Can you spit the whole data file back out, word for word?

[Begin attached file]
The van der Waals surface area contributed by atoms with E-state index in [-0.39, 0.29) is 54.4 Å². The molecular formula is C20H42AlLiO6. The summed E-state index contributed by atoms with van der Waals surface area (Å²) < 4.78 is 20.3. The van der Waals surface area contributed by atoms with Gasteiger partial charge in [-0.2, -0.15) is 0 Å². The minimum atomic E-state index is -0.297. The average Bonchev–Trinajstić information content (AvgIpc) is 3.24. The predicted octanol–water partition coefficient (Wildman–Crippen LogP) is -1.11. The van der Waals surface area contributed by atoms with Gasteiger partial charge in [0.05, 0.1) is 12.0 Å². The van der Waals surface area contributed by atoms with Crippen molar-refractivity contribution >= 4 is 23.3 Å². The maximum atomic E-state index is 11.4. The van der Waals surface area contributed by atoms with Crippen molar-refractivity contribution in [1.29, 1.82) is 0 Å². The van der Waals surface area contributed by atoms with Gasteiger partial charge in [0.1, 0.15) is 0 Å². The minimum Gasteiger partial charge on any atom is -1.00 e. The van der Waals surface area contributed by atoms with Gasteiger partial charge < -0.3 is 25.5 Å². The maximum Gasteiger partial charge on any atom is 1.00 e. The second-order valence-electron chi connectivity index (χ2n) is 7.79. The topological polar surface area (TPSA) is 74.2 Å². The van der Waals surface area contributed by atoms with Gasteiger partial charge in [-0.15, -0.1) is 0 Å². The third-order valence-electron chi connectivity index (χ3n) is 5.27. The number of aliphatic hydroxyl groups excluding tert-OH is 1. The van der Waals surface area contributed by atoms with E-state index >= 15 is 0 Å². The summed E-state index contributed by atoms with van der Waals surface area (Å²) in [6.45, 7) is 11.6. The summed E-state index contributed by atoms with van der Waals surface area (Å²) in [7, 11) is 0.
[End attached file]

The van der Waals surface area contributed by atoms with E-state index in [-0.39, 0.29) is 54.4 Å². The molecular formula is C20H42AlLiO6. The summed E-state index contributed by atoms with van der Waals surface area (Å²) < 4.78 is 20.3. The van der Waals surface area contributed by atoms with Gasteiger partial charge in [-0.2, -0.15) is 0 Å². The minimum atomic E-state index is -0.297. The average Bonchev–Trinajstić information content (AvgIpc) is 3.24. The predicted octanol–water partition coefficient (Wildman–Crippen LogP) is -1.11. The van der Waals surface area contributed by atoms with Gasteiger partial charge in [0.05, 0.1) is 12.0 Å². The van der Waals surface area contributed by atoms with Crippen molar-refractivity contribution >= 4 is 23.3 Å². The maximum atomic E-state index is 11.4. The van der Waals surface area contributed by atoms with Crippen molar-refractivity contribution in [1.29, 1.82) is 0 Å². The van der Waals surface area contributed by atoms with Gasteiger partial charge in [0.1, 0.15) is 0 Å². The minimum Gasteiger partial charge on any atom is -1.00 e. The van der Waals surface area contributed by atoms with Gasteiger partial charge < -0.3 is 25.5 Å². The maximum Gasteiger partial charge on any atom is 1.00 e. The second-order valence-electron chi connectivity index (χ2n) is 7.79. The topological polar surface area (TPSA) is 74.2 Å². The van der Waals surface area contributed by atoms with Gasteiger partial charge in [-0.15, -0.1) is 0 Å². The third-order valence-electron chi connectivity index (χ3n) is 5.27. The number of aliphatic hydroxyl groups excluding tert-OH is 1. The van der Waals surface area contributed by atoms with E-state index >= 15 is 0 Å². The summed E-state index contributed by atoms with van der Waals surface area (Å²) in [6.45, 7) is 11.6. The summed E-state index contributed by atoms with van der Waals surface area (Å²) in [7, 11) is 0.